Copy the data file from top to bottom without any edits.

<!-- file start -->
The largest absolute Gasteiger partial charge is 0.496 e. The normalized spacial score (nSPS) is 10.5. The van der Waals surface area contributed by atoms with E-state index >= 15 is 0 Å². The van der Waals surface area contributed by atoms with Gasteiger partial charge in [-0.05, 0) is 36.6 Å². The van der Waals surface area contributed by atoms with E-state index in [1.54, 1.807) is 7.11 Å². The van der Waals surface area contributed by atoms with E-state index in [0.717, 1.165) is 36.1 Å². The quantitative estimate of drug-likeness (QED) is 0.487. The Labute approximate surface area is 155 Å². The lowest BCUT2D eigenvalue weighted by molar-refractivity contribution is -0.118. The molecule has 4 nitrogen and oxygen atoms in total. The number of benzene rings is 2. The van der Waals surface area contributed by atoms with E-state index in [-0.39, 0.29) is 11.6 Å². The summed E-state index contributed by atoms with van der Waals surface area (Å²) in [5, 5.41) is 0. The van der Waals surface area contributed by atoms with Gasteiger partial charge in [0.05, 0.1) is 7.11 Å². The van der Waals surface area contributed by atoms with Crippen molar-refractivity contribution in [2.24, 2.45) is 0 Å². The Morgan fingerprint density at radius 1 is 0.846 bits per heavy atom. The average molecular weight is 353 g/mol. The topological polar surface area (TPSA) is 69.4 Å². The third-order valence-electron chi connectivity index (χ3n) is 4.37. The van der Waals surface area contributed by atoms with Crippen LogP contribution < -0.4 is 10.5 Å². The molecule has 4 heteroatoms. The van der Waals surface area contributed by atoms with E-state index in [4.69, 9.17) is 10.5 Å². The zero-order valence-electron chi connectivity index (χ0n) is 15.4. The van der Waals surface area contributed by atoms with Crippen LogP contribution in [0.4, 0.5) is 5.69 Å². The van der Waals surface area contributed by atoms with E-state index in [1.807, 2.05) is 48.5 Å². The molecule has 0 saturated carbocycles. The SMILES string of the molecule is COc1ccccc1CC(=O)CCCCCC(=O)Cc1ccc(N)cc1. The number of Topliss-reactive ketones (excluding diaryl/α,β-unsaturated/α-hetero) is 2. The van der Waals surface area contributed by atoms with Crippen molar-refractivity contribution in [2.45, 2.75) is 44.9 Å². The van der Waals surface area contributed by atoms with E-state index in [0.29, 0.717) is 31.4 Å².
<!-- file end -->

The largest absolute Gasteiger partial charge is 0.496 e. The normalized spacial score (nSPS) is 10.5. The van der Waals surface area contributed by atoms with E-state index >= 15 is 0 Å². The van der Waals surface area contributed by atoms with Gasteiger partial charge in [-0.05, 0) is 36.6 Å². The van der Waals surface area contributed by atoms with E-state index in [1.54, 1.807) is 7.11 Å². The van der Waals surface area contributed by atoms with E-state index in [0.717, 1.165) is 36.1 Å². The quantitative estimate of drug-likeness (QED) is 0.487. The Labute approximate surface area is 155 Å². The lowest BCUT2D eigenvalue weighted by molar-refractivity contribution is -0.118. The molecule has 4 nitrogen and oxygen atoms in total. The number of benzene rings is 2. The van der Waals surface area contributed by atoms with E-state index in [-0.39, 0.29) is 11.6 Å². The summed E-state index contributed by atoms with van der Waals surface area (Å²) in [5, 5.41) is 0. The van der Waals surface area contributed by atoms with Gasteiger partial charge in [0.05, 0.1) is 7.11 Å². The van der Waals surface area contributed by atoms with Crippen molar-refractivity contribution in [2.24, 2.45) is 0 Å². The Morgan fingerprint density at radius 1 is 0.846 bits per heavy atom. The average molecular weight is 353 g/mol. The topological polar surface area (TPSA) is 69.4 Å². The third-order valence-electron chi connectivity index (χ3n) is 4.37. The van der Waals surface area contributed by atoms with Crippen LogP contribution < -0.4 is 10.5 Å². The molecule has 4 heteroatoms. The van der Waals surface area contributed by atoms with E-state index in [4.69, 9.17) is 10.5 Å². The zero-order valence-electron chi connectivity index (χ0n) is 15.4. The van der Waals surface area contributed by atoms with Crippen LogP contribution in [0.4, 0.5) is 5.69 Å². The van der Waals surface area contributed by atoms with E-state index in [1.807, 2.05) is 48.5 Å². The molecule has 0 saturated carbocycles. The SMILES string of the molecule is COc1ccccc1CC(=O)CCCCCC(=O)Cc1ccc(N)cc1. The number of Topliss-reactive ketones (excluding diaryl/α,β-unsaturated/α-hetero) is 2. The van der Waals surface area contributed by atoms with Crippen molar-refractivity contribution in [2.45, 2.75) is 44.9 Å². The van der Waals surface area contributed by atoms with E-state index in [0.29, 0.717) is 31.4 Å².